Thursday March 6, 2014
9:12 Paula Tutman:
Hi, it's Paula Tutman. I'm a collegue of Roger Weber's. He's a little older, a lot taller and the best there is in the business, but he has a couple of days off and so I'll try to do him justice by keeping his seat warm during the end of the trial. My spelling is awful, so let me apologize early for any misspelled words. Let's go with the spirit of what's going on in court, since that's why we're all here.

9:13 Paula Tutman:
Okay... here we go. We all know the players, right?

Jayne Rowse and April DeBoer are a same-sex couple from Hazel Park, Michigan who want to ban the Michigan ban on same-sex marriage which Michigan voters decided in 2004. They've, individually adopted children and want the right to marry so they can adopt one another's children. The two women say that ban on marriage violates the U.S. Constitution.
Federal Judge: Bernard Friedman .
Key lawyers:
Plaintiffs: Carole Stanyar, Dana Nessel, Kenneth Mogill
Attorney General: Kristen Heyse, Michelle Brya, Joseph Potchen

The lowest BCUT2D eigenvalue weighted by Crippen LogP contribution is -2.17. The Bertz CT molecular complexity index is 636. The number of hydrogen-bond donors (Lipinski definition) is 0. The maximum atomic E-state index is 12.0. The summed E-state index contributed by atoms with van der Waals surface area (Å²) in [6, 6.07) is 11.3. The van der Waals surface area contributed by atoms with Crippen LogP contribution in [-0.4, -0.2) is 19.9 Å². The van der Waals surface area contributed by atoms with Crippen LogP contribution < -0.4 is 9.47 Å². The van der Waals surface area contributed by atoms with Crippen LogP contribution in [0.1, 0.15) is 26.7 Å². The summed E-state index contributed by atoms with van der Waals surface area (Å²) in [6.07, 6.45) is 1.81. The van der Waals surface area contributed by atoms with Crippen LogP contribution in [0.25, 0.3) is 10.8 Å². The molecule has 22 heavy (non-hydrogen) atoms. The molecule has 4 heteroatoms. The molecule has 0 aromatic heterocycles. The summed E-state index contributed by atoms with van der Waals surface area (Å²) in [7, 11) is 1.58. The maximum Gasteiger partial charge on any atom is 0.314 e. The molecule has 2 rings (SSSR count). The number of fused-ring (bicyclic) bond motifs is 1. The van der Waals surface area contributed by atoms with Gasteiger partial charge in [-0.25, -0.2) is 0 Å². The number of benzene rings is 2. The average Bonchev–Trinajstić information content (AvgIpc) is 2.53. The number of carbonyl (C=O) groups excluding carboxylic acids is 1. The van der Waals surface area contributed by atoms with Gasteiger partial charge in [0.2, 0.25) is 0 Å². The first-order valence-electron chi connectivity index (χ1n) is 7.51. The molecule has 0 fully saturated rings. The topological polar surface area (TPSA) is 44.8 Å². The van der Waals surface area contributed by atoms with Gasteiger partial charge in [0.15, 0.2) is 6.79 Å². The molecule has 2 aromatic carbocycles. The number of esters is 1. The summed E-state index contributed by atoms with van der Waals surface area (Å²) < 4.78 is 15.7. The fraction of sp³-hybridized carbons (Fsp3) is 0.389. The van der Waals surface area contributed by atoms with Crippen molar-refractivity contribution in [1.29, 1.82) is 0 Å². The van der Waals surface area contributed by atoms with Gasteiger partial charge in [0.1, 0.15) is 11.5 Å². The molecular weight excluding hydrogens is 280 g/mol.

9:16 Paula Tutman:
So we're in the last days of this trial. Today, one last witness. Remember this all boils down to "Do children do well in households with same sex parents."

One more witness today. He's on the stand now. He's Dr. Douglas Allen of Simon Fraser University in British Columbia. He is the last of four witnesses called by the Attorney General. He teaches micro economic theory.

zzzzzzzzzzz... except that he teaches topics about marriage, divorce, same sex marriage, etc.

The blah, blah, blah on this guy is he teaches theories in institutions... with a focus on families. So in plain English, he's an award winning theorist on the "institution of Family". In plainer English, he's written five books, including text books with his research on families.


9:17 Paula Tutman:
He's actually been involved in three other same-sex marriage cases, including 2 cases in Canada. He's also been an expert in the Prop. 8 case in California.

9:18 Paula Tutman: